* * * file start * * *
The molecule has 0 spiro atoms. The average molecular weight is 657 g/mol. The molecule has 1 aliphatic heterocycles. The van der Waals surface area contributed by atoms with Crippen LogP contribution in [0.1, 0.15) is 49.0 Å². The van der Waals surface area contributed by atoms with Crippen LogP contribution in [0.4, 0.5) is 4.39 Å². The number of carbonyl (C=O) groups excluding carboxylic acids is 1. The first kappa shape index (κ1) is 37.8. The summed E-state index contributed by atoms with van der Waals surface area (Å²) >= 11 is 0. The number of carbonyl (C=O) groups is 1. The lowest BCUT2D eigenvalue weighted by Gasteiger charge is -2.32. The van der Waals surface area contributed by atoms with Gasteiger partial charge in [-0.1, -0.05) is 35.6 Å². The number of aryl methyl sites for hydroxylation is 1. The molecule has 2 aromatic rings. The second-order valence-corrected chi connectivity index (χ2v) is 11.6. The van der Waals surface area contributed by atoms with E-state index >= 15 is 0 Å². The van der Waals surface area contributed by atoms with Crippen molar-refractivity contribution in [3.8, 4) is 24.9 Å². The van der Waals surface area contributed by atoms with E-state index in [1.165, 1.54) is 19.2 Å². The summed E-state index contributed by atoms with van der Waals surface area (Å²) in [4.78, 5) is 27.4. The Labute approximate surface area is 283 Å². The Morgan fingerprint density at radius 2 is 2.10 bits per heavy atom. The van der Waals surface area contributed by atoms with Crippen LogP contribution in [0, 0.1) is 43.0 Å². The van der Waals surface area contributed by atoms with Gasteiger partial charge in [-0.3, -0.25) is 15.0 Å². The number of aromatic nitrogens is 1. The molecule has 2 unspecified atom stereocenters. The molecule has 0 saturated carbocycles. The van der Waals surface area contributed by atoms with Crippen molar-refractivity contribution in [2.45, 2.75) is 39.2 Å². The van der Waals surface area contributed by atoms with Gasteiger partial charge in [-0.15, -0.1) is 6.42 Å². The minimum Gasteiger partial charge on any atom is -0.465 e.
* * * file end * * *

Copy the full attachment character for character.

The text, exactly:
The molecule has 0 spiro atoms. The average molecular weight is 657 g/mol. The molecule has 1 aliphatic heterocycles. The van der Waals surface area contributed by atoms with Crippen LogP contribution in [0.1, 0.15) is 49.0 Å². The van der Waals surface area contributed by atoms with Crippen LogP contribution in [0.4, 0.5) is 4.39 Å². The number of carbonyl (C=O) groups excluding carboxylic acids is 1. The first kappa shape index (κ1) is 37.8. The summed E-state index contributed by atoms with van der Waals surface area (Å²) >= 11 is 0. The number of carbonyl (C=O) groups is 1. The lowest BCUT2D eigenvalue weighted by Gasteiger charge is -2.32. The van der Waals surface area contributed by atoms with Gasteiger partial charge in [-0.1, -0.05) is 35.6 Å². The number of aryl methyl sites for hydroxylation is 1. The molecule has 2 aromatic rings. The second-order valence-corrected chi connectivity index (χ2v) is 11.6. The van der Waals surface area contributed by atoms with E-state index >= 15 is 0 Å². The van der Waals surface area contributed by atoms with Crippen molar-refractivity contribution in [3.8, 4) is 24.9 Å². The van der Waals surface area contributed by atoms with E-state index in [1.165, 1.54) is 19.2 Å². The summed E-state index contributed by atoms with van der Waals surface area (Å²) in [4.78, 5) is 27.4. The Labute approximate surface area is 283 Å². The Morgan fingerprint density at radius 2 is 2.10 bits per heavy atom. The van der Waals surface area contributed by atoms with Crippen LogP contribution in [0, 0.1) is 43.0 Å². The van der Waals surface area contributed by atoms with Gasteiger partial charge in [-0.3, -0.25) is 15.0 Å². The number of aromatic nitrogens is 1. The molecule has 2 unspecified atom stereocenters. The molecule has 0 saturated carbocycles. The van der Waals surface area contributed by atoms with Crippen molar-refractivity contribution in [2.45, 2.75) is 39.2 Å². The van der Waals surface area contributed by atoms with Gasteiger partial charge in [-0.15, -0.1) is 6.42 Å². The minimum Gasteiger partial charge on any atom is -0.465 e.